The Most Recognizable Christmas Decoration is of course the Nativity Scene itself. When I was a kid it was just as common as the Snowman and Santa Claus are today. Every village square and every church yard displayed a large manger scene with livestock, wise men, shepherds and angels. Almost every home had a rustic miniature nativity that seemed to be either on the coffee table or the large stereo cabinet in the living room.
The secular world certainly has lots of questions about where Jesus was born, how he was born and they’re quick to point out that December 25th was not his real birthday. Yeah, we knew that already. And it doesn’t matter. My faith is not in the date. My faith is not in how many wise men actually showed up. It doesn’t matter if he was born in a manger or under a tree and then brought into the manger later. My faith is in the identity of the child who was given out of the love of my creator for all of mankind. My salvation is in the fact that Jesus was both God and Man and that his innocent blood would be shed thirty three years later to bring reconciliation between us and father God. It’s just that simple. And, if I can just hold on to the truth of why we celebrate and who we celebrate then it truly is Christmas every day.
Normally I end my blog post by pitching my business and instructions on how to contact me or follow my page but tonight I wanted to take a break and just give you something from the heart. Tonight’s image is untitled and not for sale. It’s simply a confession of my faith. That though Jesus Christ I was reconciled unto God almighty. There’s a Christmas gift for ya. From reconciliation to redemption and the things God has in store for the believer beyond this broken world.
Merry Christmas friends and may God bless us every one.
Tomorrow night there will be no post. I’m taking Christmas Day off to spend time with family. My next post will be on December 26th.
You really couldn’t find a better symbol of resilience than English Ivy. Not only is it evergreen it seems to thrive wherever it puts down roots. I had always noticed that in some older Christmas decorations that English Ivy seemed to be present but I really didn’t know why. Here in the Southern United States holly and Mistletoe are staples of Christmas decor. So much so that unless you are an active observer you might mistake the Ivy for stylized holly. But it’s not. As I started to dig a little deeper into Ivy as a Christmas symbol I learned that it’s use peaked somewhere around the year 1200 Anno Domini. Like all Christmas symbols it has roots in paganism but then if people can be converted then why not symbolism? But I digress. The Christian symbolism of Ivy at Christmas is that of the believer. Like the Ivy the believer thrives wherever he/she is planted. Like the Ivy the believer is evergreen in having eternal life. And like the Ivy the believer must have support. English Ivy must have a wall or something to hold it up in order to reach the heavens. And the believer must lean on Christ throughout his/her life.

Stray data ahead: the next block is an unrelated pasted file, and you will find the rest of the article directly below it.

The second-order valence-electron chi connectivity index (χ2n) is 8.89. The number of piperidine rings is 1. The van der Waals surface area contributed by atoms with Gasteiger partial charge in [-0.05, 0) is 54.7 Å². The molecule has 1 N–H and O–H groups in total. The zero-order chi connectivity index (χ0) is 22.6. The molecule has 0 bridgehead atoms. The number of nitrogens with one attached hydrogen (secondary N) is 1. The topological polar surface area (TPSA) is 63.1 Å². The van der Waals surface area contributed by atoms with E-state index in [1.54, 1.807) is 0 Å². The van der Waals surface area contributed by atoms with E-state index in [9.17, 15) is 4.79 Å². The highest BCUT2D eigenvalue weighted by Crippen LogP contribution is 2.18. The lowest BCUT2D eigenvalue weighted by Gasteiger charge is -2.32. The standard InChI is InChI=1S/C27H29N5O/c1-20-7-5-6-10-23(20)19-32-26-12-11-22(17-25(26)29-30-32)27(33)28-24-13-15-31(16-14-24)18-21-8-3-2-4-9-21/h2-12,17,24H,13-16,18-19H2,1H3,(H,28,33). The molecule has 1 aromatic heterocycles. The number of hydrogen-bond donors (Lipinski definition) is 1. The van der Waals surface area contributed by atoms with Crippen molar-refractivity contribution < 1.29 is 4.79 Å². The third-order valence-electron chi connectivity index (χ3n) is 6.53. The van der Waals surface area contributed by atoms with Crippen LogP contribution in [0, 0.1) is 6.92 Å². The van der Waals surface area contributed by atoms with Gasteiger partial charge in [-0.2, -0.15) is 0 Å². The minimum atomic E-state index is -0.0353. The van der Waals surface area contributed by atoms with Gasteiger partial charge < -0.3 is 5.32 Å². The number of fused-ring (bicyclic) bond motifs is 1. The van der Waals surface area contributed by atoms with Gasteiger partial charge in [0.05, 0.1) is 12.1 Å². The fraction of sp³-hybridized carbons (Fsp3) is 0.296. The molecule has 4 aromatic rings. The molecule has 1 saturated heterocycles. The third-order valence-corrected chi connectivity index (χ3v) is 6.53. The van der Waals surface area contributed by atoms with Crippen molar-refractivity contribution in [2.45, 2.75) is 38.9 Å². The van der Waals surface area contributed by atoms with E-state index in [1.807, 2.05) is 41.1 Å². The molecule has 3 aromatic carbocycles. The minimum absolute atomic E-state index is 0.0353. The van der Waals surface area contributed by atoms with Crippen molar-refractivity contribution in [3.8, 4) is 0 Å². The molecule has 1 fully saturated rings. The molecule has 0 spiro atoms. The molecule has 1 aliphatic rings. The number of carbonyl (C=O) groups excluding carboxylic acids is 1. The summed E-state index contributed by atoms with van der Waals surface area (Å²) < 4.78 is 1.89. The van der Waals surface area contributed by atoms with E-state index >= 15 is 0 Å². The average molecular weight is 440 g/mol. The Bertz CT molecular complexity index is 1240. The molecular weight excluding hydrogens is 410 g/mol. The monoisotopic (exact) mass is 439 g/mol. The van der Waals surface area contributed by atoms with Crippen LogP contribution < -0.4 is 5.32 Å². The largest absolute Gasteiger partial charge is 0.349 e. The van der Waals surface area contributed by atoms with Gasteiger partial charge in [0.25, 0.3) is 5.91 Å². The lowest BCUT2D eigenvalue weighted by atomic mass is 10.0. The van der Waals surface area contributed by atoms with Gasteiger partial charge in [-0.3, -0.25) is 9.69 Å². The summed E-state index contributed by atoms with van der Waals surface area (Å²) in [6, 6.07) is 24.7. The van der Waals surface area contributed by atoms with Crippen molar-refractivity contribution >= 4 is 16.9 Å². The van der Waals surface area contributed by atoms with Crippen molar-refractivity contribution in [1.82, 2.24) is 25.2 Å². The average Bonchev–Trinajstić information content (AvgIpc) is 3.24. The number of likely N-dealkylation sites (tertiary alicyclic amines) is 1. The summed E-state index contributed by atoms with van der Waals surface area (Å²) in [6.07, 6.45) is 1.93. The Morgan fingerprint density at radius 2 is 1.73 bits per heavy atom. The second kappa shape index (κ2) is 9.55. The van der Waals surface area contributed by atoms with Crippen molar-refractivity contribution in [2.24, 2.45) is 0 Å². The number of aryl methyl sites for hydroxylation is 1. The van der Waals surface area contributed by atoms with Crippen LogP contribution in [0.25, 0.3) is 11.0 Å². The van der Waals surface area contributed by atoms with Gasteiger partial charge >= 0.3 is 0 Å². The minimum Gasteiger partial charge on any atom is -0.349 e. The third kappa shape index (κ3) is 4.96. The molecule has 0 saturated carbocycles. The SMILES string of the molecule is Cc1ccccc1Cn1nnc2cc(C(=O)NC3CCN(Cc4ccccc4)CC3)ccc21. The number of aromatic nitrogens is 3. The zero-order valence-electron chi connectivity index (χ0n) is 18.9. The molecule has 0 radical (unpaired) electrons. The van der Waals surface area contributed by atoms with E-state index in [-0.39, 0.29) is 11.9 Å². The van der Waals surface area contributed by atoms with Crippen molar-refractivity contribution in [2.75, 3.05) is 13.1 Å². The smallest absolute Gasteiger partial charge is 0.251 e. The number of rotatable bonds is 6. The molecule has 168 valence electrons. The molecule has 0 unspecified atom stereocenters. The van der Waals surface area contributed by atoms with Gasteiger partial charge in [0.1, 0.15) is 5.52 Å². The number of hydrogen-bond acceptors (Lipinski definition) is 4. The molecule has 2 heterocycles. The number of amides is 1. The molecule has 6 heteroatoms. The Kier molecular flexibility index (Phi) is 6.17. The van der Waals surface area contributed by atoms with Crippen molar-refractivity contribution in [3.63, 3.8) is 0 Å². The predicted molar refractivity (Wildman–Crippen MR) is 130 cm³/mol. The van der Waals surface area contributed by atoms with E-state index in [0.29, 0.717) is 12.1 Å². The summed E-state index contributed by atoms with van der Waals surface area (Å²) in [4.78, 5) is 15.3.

The next time you are pulling out those antique Christmas decorations look closely at the filigree. For years what I thought was holly turned out to be English Ivy.
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I remembered you today. I thought about the long walks to check the fences and care for the animals. I remembered the stories of your brothers and sisters. The stories that you brought home from Europe. I remembered the gentle wisdom and the laughter. I remember the work we shared and the adventures we had. I remember us. I miss my best friend. I love you. Merry Christmas paw paw.
Everyone is a child at Christmas. Every year we all revert back to the days of excitement and wonder. Our journey in childhood is aided by colors and lights and smells of the Christmas season. I remember when one of the special parts of Christmas was the yearly tradition of handmade decorations. The process of transformation from everyday home into a winner wonderland had a personal touch. The tree topper was made from a recycled cereal box that was either painted or simply covered with tinfoil (and later aluminum foil). The ornaments on the tree was sometimes hand carved from thin scraps of wood. Construction paper chains served as garland. One of my childhood friends would go out in the woods and collect acorns in the Fall and paint them for use as ornaments. Whatever the process and materials used it was the bonding of friends and family that made the memory. Today we have projectors and lasers and inflatable Santas that are produced on an assembly line (probably by robots soon) and then sold in the stores. Our modern plug and play Christmas provides us with a great deal of splendor but how much spirit? Time is of great value in our busy lives. The “Christmas Rush” is on and in a lot of lives the pressures of earning a living shows no mercy. Time is the most valuable resource we have. It’s a resource that we can possess but not own. However, I have learned that it is in fact entirely possible to freeze time. Not through some contrivance of technology or secret of the ancient Magi but through the simple act of bonding with friends and family. This year I encourage you to incorporate some homemade Christmas in with the technological splendor. The time you spend with your loved ones is the greatest gift you can give.